Positron annihilation spectroscopy provides both depth of penetration to study bulk defects in materials as well as nano-scale resolution. This measurement range is achieved by slowing positrons from a radioactive source, typically 22Na, by sending them through a moderator, typically W or solid Ne. The nearly thermal positrons are then accelerated to the desired energy by means of an electrostatic potential. The SPOT project at The Hebrew University of Jerusalem proposes to increase the luminosity of the beam by applying the best practices currently in us, as well as using a short-lived source of positrons, 18F. Simulations based on our current designs indicate this project will be able to deliver positrons in the energy range of 50-50000eV with an energy resolution of 1eV is possible. We will present the unique technical challenges of using this source of positrons, how we plan to overcome them, the results of simulations, and facility construction progress.

  14. Hebrew and Latin astrology in the twelfth century: the example of the location of pain.

    Science.gov (United States)

    Burnett, Charles

    2010-06-01

    The formative period of Latin and Hebrew astrology occurred virtually simultaneously in both cultures. In the second quarter of the twelfth century the terminology of the subject was established and the textbooks which became authoritative were written. The responsibility for this lay almost entirely with two scholars: John of Seville for the Latins, and Abraham ibn Ezra for the Jews. It is unlikely to have been by coincidence that the same developments in astrology occurred in these two cultures. John of Seville and Abraham ibn Ezra were both brought up within the Islamic culture of Spain, and their astrology was Arabic astrology. Moreover, some scholars have thought that John's origins were Jewish, while Ibn Ezra is known to have collaborated with Latin scholars (whose names are not recorded). It cannot be a coincidence that they forged the science of astrology for their respect co-religionists at almost the same time. Yet, very little research has been done on the possible relations between the two scholars. The purpose of this paper is to begin to explore this relationship, and to illustrate it in particular by their shared doctrine concern the location of pain.

  15. Patriarch Ephrem: A late medieval saintly cult

    Directory of Open Access Journals (Sweden)

    Popović Danica

    2006-01-01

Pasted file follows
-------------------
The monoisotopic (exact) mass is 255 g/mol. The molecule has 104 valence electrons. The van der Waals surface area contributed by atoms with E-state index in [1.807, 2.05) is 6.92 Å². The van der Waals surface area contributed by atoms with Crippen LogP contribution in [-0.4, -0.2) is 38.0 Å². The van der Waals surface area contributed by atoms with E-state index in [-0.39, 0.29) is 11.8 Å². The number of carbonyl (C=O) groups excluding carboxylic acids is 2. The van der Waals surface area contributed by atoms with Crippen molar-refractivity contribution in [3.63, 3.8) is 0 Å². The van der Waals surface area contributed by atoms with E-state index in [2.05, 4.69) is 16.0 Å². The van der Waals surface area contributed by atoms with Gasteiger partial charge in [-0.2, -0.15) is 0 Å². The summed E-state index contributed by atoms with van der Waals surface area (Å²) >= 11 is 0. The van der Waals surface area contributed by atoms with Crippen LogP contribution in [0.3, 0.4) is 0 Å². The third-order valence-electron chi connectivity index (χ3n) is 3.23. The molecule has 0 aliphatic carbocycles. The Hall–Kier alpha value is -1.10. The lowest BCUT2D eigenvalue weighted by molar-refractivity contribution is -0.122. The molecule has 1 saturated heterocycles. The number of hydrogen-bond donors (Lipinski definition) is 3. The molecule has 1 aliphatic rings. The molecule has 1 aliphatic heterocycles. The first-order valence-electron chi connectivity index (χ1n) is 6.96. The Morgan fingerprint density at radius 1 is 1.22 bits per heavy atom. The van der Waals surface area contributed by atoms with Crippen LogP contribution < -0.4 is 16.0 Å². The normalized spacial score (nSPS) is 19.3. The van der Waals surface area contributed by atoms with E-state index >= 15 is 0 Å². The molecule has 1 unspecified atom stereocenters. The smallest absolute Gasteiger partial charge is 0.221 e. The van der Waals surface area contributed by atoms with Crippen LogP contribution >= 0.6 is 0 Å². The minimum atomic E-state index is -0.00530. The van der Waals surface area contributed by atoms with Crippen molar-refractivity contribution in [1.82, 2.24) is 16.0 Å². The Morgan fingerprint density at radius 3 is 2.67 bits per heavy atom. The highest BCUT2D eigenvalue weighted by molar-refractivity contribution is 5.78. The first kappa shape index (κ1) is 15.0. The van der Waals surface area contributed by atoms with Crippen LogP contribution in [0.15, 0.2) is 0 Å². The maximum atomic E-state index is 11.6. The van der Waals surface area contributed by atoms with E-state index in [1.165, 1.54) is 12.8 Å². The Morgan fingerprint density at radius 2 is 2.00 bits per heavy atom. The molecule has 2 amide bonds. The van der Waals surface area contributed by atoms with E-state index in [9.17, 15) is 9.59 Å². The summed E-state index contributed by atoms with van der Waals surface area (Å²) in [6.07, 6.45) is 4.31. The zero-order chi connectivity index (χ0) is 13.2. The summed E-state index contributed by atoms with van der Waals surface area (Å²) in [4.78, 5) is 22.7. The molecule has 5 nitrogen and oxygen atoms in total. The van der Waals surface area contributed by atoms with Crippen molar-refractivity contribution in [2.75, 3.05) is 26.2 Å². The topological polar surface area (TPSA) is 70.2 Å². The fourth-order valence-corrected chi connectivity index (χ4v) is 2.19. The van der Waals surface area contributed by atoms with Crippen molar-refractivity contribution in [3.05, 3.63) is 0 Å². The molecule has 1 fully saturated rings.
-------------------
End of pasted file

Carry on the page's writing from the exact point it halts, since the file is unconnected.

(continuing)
Full Text Available Patriarch Ephrem, monk and hermit, writer and saint, Bulgarian-born but twice the leader of the Serbian Church (1375-78 and 1389-92, is an outstanding figure of the late medieval Balkans. His "life and works" are discussed here in the light of hagiological texts and the information provided by various types of sources with the view to drawing some historically relevant conclusions. The main source of information about Ephrem's life and activity are the eulogies, Life and service composed by bishop Mark, his disciple and loyal follower for twenty-three years. Making use of hagiographical topica combined with plentiful data of undoubted documentary value, he relates the story of Ephrem's life through all of its major stages: from his birth and youth to his withdrawal from the world and taking of a monk's habit. Of formative influence were his years on the Holy Mount Athos, where he experienced different styles of monastic life, coenobitic, as well as solitary, which he practiced in the well-known hermitages in the heights of Athos. The further course of Ephrem's life was decided by the turbulent developments in the Balkans brought about by the Ottoman conquests. In that sense, his biography, full of forced and voluntary resettlements, is a true expression of the spirit of the times. Forced to flee Mount Athos, Ephrem made a short stay in Bulgaria and then, about 1347, came to Serbia, where he spent the rest of his life. An eminent representative of the monastic elite and under the aegis of the Serbian patriarch, he spent ten years in a hesychastria of the Monastery of Decani. For reasons of security, he then moved to a cave hermitage founded specially for him in the vicinity of the Patriarchate of Pec. It was in that cell, where he lived for twenty years powerfully influencing the monastic environment, that his literary work profoundly marked by hesychast thought and eschatology, was created. Ephrem twice accepted the office of patriarch in the